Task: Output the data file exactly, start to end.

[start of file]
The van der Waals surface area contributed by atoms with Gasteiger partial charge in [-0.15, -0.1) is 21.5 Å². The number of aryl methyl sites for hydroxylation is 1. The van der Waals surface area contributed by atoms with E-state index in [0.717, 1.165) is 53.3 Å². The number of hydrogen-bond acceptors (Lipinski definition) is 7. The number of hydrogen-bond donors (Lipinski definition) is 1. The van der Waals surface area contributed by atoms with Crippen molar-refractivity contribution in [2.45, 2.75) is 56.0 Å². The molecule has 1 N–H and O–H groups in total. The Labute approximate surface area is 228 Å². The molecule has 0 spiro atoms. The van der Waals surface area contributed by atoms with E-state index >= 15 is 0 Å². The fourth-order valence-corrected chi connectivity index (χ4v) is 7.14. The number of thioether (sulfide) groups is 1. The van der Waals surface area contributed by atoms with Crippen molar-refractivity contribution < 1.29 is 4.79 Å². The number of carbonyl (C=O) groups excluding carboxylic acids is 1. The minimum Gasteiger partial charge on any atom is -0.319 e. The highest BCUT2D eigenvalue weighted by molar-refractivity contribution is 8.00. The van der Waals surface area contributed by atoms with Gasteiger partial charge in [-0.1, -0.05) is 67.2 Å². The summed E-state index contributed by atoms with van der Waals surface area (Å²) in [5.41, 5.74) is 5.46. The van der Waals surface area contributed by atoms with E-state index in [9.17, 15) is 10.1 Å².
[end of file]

The van der Waals surface area contributed by atoms with Gasteiger partial charge in [-0.15, -0.1) is 21.5 Å². The number of aryl methyl sites for hydroxylation is 1. The van der Waals surface area contributed by atoms with E-state index in [0.717, 1.165) is 53.3 Å². The number of hydrogen-bond acceptors (Lipinski definition) is 7. The number of hydrogen-bond donors (Lipinski definition) is 1. The van der Waals surface area contributed by atoms with Crippen molar-refractivity contribution in [2.45, 2.75) is 56.0 Å². The molecule has 1 N–H and O–H groups in total. The Labute approximate surface area is 228 Å². The molecule has 0 spiro atoms. The van der Waals surface area contributed by atoms with E-state index >= 15 is 0 Å². The fourth-order valence-corrected chi connectivity index (χ4v) is 7.14. The number of thioether (sulfide) groups is 1. The van der Waals surface area contributed by atoms with Crippen molar-refractivity contribution < 1.29 is 4.79 Å². The number of carbonyl (C=O) groups excluding carboxylic acids is 1. The minimum Gasteiger partial charge on any atom is -0.319 e. The highest BCUT2D eigenvalue weighted by molar-refractivity contribution is 8.00. The van der Waals surface area contributed by atoms with Gasteiger partial charge in [-0.1, -0.05) is 67.2 Å². The summed E-state index contributed by atoms with van der Waals surface area (Å²) in [5.41, 5.74) is 5.46. The van der Waals surface area contributed by atoms with E-state index in [9.17, 15) is 10.1 Å².